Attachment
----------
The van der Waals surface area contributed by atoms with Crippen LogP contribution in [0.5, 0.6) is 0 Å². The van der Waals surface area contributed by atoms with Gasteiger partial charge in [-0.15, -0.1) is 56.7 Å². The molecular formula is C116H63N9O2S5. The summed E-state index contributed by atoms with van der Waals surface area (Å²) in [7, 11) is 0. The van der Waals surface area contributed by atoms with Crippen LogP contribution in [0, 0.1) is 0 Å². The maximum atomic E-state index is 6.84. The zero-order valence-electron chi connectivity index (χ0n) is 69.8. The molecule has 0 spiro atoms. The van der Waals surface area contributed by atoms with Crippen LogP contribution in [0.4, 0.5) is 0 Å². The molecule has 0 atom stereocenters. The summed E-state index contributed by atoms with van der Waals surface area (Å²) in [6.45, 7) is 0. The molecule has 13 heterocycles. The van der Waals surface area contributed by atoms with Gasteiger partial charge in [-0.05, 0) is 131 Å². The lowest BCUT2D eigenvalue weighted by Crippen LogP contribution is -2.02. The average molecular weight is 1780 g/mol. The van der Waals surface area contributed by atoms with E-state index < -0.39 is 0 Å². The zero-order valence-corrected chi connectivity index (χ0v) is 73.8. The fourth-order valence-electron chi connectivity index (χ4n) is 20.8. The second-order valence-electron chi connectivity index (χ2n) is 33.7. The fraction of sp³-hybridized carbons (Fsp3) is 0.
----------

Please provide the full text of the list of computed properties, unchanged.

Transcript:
The van der Waals surface area contributed by atoms with Crippen LogP contribution in [0.5, 0.6) is 0 Å². The van der Waals surface area contributed by atoms with Gasteiger partial charge in [-0.15, -0.1) is 56.7 Å². The molecular formula is C116H63N9O2S5. The summed E-state index contributed by atoms with van der Waals surface area (Å²) in [7, 11) is 0. The van der Waals surface area contributed by atoms with Crippen LogP contribution in [0, 0.1) is 0 Å². The maximum atomic E-state index is 6.84. The zero-order valence-electron chi connectivity index (χ0n) is 69.8. The molecule has 0 spiro atoms. The van der Waals surface area contributed by atoms with Crippen LogP contribution in [0.4, 0.5) is 0 Å². The molecule has 0 atom stereocenters. The summed E-state index contributed by atoms with van der Waals surface area (Å²) in [6.45, 7) is 0. The molecule has 13 heterocycles. The van der Waals surface area contributed by atoms with Gasteiger partial charge in [-0.05, 0) is 131 Å². The lowest BCUT2D eigenvalue weighted by Crippen LogP contribution is -2.02. The average molecular weight is 1780 g/mol. The van der Waals surface area contributed by atoms with E-state index < -0.39 is 0 Å². The zero-order valence-corrected chi connectivity index (χ0v) is 73.8. The fourth-order valence-electron chi connectivity index (χ4n) is 20.8. The second-order valence-electron chi connectivity index (χ2n) is 33.7. The fraction of sp³-hybridized carbons (Fsp3) is 0.